Pilots Reveal The 8 Things They Never Do As Air Passengers
When airline pilots travel as passengers, they bring a unique perspective from the cockpit to the cabin. And their fellow travelers could learn a thing or two about what not to do.
HuffPost asked pilots what behaviors they always avoid when they fly as passengers.
Don’t leave your shoes off when you go to the bathroom.
“Many passengers understandably take their shoes off when seated for comfort during the flight, but I always make sure to wear shoes when using the bathroom,” Stefán Dór Arnarsson, a pilot at the Icelandic airline PLAY, told HuffPost.
The idea of getting urine or other bodily fluid on your feet is enough to deter most passengers, but clearly, some are still inclined to go to the lavatory shoeless ― and even sockless.
“I’d never go to the bathroom barefoot,” said Michelle Gooris, a charter airline pilot who blogs under the name Dutch Pilot Girl. “How crazy is that?”
Don’t stand up before the plane is at the gate.
“I’d never stand up in the aisle when the plane is not at the gate yet and the fasten seatbelt is still on,” Gooris said. “Even-though this seems common sense, you’d be surprised how many times passengers do stand up before the aircraft arrives at the gate.”
Not only is it illegal to unbuckle while the light is still on, but it can be dangerous, she said.
Pilots sometimes need to hit the brakes suddenly, Gooris said, such as when the plane’s docking system tells the pilot to wait. “You can imagine when people would be standing in the aisle, they’d have a high chance of getting injured.”
She similarly noted that she’d never stand up in the aisle during the deplaning process before it’s her row’s turn.
Don’t board without a beverage.
“I always stop at the market or anywhere that sells bottled water and take my own onboard,” said Jeanie Carter, a pilot for the private aviation company Wheels Up.
“On commercial flights, I’ve found there are times when the flight attendants are unable to serve any refreshments due to either a very short flight or reported turbulence,” Carter said, “which would make it unsafe for the flight attendants to have the carts in the aisles.”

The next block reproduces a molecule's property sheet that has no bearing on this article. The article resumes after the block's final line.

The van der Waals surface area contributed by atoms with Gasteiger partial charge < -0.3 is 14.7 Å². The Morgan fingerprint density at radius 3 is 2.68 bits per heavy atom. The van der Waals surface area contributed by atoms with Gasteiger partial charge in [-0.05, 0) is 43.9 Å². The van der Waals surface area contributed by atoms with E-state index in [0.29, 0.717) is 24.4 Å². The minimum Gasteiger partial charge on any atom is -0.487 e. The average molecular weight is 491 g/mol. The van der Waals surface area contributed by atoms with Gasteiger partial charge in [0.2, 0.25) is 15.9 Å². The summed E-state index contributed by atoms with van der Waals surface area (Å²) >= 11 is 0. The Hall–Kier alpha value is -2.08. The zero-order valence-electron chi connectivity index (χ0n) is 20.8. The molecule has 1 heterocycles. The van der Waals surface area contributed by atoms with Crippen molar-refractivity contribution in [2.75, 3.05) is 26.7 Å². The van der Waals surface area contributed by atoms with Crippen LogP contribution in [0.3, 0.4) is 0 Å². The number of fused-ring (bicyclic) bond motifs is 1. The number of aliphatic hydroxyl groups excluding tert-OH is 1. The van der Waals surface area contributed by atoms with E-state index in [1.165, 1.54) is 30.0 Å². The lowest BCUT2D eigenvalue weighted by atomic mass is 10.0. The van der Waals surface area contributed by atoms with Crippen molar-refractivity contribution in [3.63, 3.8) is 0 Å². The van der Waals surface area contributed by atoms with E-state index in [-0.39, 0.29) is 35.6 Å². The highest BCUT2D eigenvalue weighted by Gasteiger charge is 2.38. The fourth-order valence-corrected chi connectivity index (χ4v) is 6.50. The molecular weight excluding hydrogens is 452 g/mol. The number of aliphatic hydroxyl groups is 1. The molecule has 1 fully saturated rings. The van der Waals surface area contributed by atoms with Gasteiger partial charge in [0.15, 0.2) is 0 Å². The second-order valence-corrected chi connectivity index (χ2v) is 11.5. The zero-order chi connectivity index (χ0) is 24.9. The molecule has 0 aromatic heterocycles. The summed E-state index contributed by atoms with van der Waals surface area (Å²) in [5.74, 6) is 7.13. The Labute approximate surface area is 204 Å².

To avoid getting thirsty in these unexpected situations, buy a beverage or load up in your refillable water bottle at the airport before boarding.
Don’t panic about turbulence.
“Turbulence is an annoyance for most, but the airplane will not fall out of the sky,” Carter said. “And it’s typically not dangerous at all as long as you follow the flight crew instructions ― stay seated and wear your seatbelt when asked to do so.”
Although turbulence can feel very scary, she recommended reframing how you think of it to calm yourself during particularly bumpy moments.
“I liken turbulence to riding in a boat,” Carter said. “In the boat you can see the waves as you are bouncing along. Air is a fluid just like water, but in the air you are unable to see the ‘waves.’ It’s perfectly safe and the airplane can handle it.”
Don’t put both bags in the overhead bin.
“Early in my career, on commercial flights I tossed both bags in the overhead bin and thought nothing more of it, until one of the last passengers to board looked so dejected when there was no room for his suitcase in overhead,” Carter said.
Indeed, many passengers flout airline rules limiting the carry-on luggage allotment to one bag for the overhead bin and one personal item to go under the seat in front of you.
“Since that day, I now always keep that backpack under the seat in front of me,” Carter added. “If everyone would do that one small thing, it would make travel so much easier for everyone.”
Don’t keep the window shade closed during takeoff and landing.
“I never keep the window shade closed for takeoff or landing,” said pilot and blogger Mindy Lindheim. “Not only does it give the best views to appreciate, but it also allows passengers to be an extra set of eyes! The pilots cannot see much of the wings from the cockpit, so a passenger could be the first to see something abnormal and notify flight crew.”
Still, she emphasized that air travel remains safer than many travelers fear.
“We pilots prepare for the worst, but it is uncommon to encounter,” Lindheim said. “The drive to the airport is much more dangerous than the flight.”
Don’t board before getting organized.
“From a pilot’s perspective, I want the boarding process to be as seamless as possible,” Arnarsson said. “Before boarding begins, I arrange my belongings to minimize my time getting to my seat. I take everything out of my overhead bin bag that I want to have with me in my seat during the flight.”
It only takes a few minutes to take stock of your belongings and ensure important items are where they need to be. Thus, you can easily cut down on time spent blocking the aisle and slowing others down.
Don’t forget to thank the flight crew.
New health concerns spurred by the COVID-19 pandemic and passenger rage have made flight crew members’ jobs riskier. In a tough work climate, acknowledging the work they do goes a long way.
“As I’m deplaning, I always say thank you to the flight crew,” Carter said. “I try to make it personal and thank them for getting me to my destination on time or safely. Even if the flight is delayed or there was bad weather that the crew dealt with, I always say thank you.”